• A formal complaint would normally be given to any manager (or their manager), or directly to human resources. Complainants should check their collective agreement as well as their organisation’s procedures.
  • A formal complaint should be made by the person who has allegedly been bullied (the complainant).  It should be written and signed by the complainant giving details of the alleged incident(s).

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A formal complaint should outline:

  • the identity of the person(s) against whom the complaint is made (the complainee)
  • what happened (including the time(s), date(s), place(s), what was said and done)
  • how the complainant responded and what impact the alleged behaviour had on them
  • what actions (if any) the complainant may have taken to stop the alleged bullying behaviour
  • whether anyone else witnessed the alleged behaviour
  • an indication of the outcome the complainant is seeking.

Once a formal complaint has been made, subject to the employer's complaints process, the complainant may be advised of the formal complaint procedure and told that they may bring a support person with them to any interview. A support person could be a friend, family member or a colleague. The complainant may be informed about what type of actions the employer might take if the complaint is upheld, or if it is not.

The employer may meet with the complainant to arrange for interim measures to ensure things don’t get worse, such as changing shifts, managers or work areas. They may ask the complainant not to speak to the complainee or other staff about the allegations. They may suggest EAP or taking some time off work. How this time is paid would depend on employer policy and the individual circumstances.

An investigation would typically involve interviews with the complainant, the respondent, and any other relevant people. A copy of the written complaint, including the complainant’s name, will generally be provided to the complainee.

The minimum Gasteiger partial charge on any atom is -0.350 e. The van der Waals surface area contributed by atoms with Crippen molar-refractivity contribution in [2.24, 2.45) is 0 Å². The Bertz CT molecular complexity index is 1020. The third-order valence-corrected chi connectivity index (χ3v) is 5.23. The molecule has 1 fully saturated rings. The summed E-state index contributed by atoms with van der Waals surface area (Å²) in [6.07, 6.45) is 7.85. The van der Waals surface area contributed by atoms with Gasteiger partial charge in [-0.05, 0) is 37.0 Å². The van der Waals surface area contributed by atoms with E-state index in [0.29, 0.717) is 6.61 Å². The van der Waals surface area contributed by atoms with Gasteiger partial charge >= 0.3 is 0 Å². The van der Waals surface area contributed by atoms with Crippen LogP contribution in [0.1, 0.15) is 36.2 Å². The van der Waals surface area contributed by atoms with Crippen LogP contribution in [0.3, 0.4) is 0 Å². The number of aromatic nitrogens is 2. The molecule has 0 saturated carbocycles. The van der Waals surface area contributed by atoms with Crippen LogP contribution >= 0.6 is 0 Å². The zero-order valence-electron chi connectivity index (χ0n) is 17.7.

The complainant and complainee would each be provided with a copy of the investigation report and may be entitled to provide a written response within a reasonable given time period, prior to a decision being made.

Based on the investigation the employer may decide what, if any, action to take. This action could be disciplinary or educational. If any further matters arise advice may be sought from NZNO.

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Guidelines for a fair process include:

  • principles of natural justice
  • transparency and fairness of the procedure
  • taking a complaint seriously and acting on it quickly
  • maintaining confidentiality
  • prioritising the problem resolution procedure and responding quickly
  • informing a complainee of the allegations against them
  • giving a complainee the opportunity to respond to the allegations
  • keeping both parties informed about the progress of an investigation
  • ensuring the safety of the complaints process for both parties
  • giving both parties a full opportunity to read/see and respond to all evidence collected in an investigation before a decision is made
  • considering all the evidence carefully before deciding whether there is substance to the complaint
  • providing both parties with a copy of the decision and the reasons for the decision
  • ensuring any disciplinary action is proportionate to the level of behaviour complained of and in line with the organisation’s policy.

Care should be taken during the investigation of any complaint of alleged harassment and afterwards to prevent disadvantage to the complainant or complainee. 

Retaliation against people who have been involved in a harassment complaint in any way is unacceptable.  Any work difficulties experienced by people involved in the complaint process should be reported to a manager or to the appropriate human resources staff.

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Where can I find out more?         

Download printable versions of the following NZNO factsheets (with references):